CropLife supports innovation, research and development in agriculture through the use of biology, chemistry, biotechnology, plant breeding, other techniques and disciplines. It promotes the benefits and responsible use of products of the plant science industry such as crop protection and modern agricultural biotechnology—all under a sound regulatory framework. (Melody Mendoza Aguiba)
Three hybrid corn varieties of Bayer led by DEKALB 9118S topped a corn competition in Asturias, Cebu with a computed yield of 8.3 metric tons per hectare (MT/ha) and are seen to uplift farmers’ lives in Cebu’s biggest corn-producing town.
Developed to have good resistance against tough corn diseases, particularly foliar disease, banded leaf sheath blight (BLSB), and stalk rot disease, DEKALB 9118S seized the highest net income standing from the local government-organized corn derby in Asturias. On return on investment, it was pegged at 84.7% showing a net income of more than P45,000 per hectare.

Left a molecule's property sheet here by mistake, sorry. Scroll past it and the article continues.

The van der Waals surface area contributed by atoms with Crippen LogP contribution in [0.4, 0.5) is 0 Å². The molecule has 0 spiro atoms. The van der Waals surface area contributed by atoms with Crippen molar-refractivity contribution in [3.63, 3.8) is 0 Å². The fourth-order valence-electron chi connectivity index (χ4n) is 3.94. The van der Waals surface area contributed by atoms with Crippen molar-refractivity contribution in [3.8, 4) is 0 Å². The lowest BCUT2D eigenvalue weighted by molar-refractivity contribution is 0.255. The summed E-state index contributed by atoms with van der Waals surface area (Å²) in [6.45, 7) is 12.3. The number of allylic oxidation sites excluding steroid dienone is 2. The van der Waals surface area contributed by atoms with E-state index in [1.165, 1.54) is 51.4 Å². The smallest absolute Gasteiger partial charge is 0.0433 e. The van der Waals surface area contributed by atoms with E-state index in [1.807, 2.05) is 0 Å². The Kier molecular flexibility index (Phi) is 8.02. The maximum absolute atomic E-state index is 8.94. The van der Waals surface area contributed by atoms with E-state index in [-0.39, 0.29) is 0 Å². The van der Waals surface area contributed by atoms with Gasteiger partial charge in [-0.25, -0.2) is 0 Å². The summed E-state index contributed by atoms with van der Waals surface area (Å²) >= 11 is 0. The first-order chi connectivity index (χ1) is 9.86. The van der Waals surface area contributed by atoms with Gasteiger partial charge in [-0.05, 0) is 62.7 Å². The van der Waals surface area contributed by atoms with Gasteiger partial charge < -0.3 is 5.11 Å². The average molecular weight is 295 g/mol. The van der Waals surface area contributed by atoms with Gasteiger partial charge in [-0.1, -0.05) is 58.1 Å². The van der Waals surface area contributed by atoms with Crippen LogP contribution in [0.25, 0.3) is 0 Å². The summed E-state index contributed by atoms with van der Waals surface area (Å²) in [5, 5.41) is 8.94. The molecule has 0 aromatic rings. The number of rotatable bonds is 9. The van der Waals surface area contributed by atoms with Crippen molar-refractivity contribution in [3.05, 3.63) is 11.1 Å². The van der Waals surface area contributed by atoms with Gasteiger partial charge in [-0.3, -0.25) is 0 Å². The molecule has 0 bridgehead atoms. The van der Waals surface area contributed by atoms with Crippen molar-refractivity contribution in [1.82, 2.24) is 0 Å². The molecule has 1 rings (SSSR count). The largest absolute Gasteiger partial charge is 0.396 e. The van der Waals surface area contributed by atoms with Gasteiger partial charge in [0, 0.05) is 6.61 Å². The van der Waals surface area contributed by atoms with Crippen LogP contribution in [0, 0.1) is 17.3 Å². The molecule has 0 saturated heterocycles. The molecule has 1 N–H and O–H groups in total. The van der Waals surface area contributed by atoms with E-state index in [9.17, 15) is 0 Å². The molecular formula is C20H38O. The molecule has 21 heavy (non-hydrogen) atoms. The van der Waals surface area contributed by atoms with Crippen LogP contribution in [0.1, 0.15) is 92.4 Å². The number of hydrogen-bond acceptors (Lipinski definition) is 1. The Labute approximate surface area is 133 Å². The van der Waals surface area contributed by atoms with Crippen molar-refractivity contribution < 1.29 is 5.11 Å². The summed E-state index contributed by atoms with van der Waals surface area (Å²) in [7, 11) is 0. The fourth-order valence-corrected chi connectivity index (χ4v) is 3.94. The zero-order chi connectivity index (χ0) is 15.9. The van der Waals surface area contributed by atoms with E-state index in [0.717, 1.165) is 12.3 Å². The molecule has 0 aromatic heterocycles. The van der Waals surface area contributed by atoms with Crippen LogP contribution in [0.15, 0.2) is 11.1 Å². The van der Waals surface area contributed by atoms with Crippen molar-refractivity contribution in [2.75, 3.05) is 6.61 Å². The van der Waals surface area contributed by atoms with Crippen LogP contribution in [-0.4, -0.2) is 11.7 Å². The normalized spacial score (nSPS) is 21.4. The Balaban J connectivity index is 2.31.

The corn derby was conducted in a 4.5-hectare farm in Asturias, Cebu owned by Virginia Farms. The group co-hosted the competition with the objective of assessing the performance of different hybrid corn varieties available in the market.
The municipality of Asturias and the provincial government of Cebu is aspiring to raise
corn production while also helping raise the livelihood levels of farmers.
“Asturias is now the biggest in the whole of Cebu island province in terms of land area planted to hybrid corn. We are also the highest corn yielding town,” according to Asturias Municipal Agriculturist Jade Mesias who co-administered the corn derby.
Nice and clean Bayer pest resistant hybrid corn. Credit-GLP
While the Cebu is not a major producer of yellow corn in the country, the province has a huge demand and relies on neighboring islands for its requirements. Given, Asturia’s target is to grow the corn area there to meet the needs of feed millers in the province.
“Agriculture is the lifeblood of Asturias’s economy. The impact will be very significant, both socially and economically if we’re able to plant more area with hybrid corn,” said Mesias.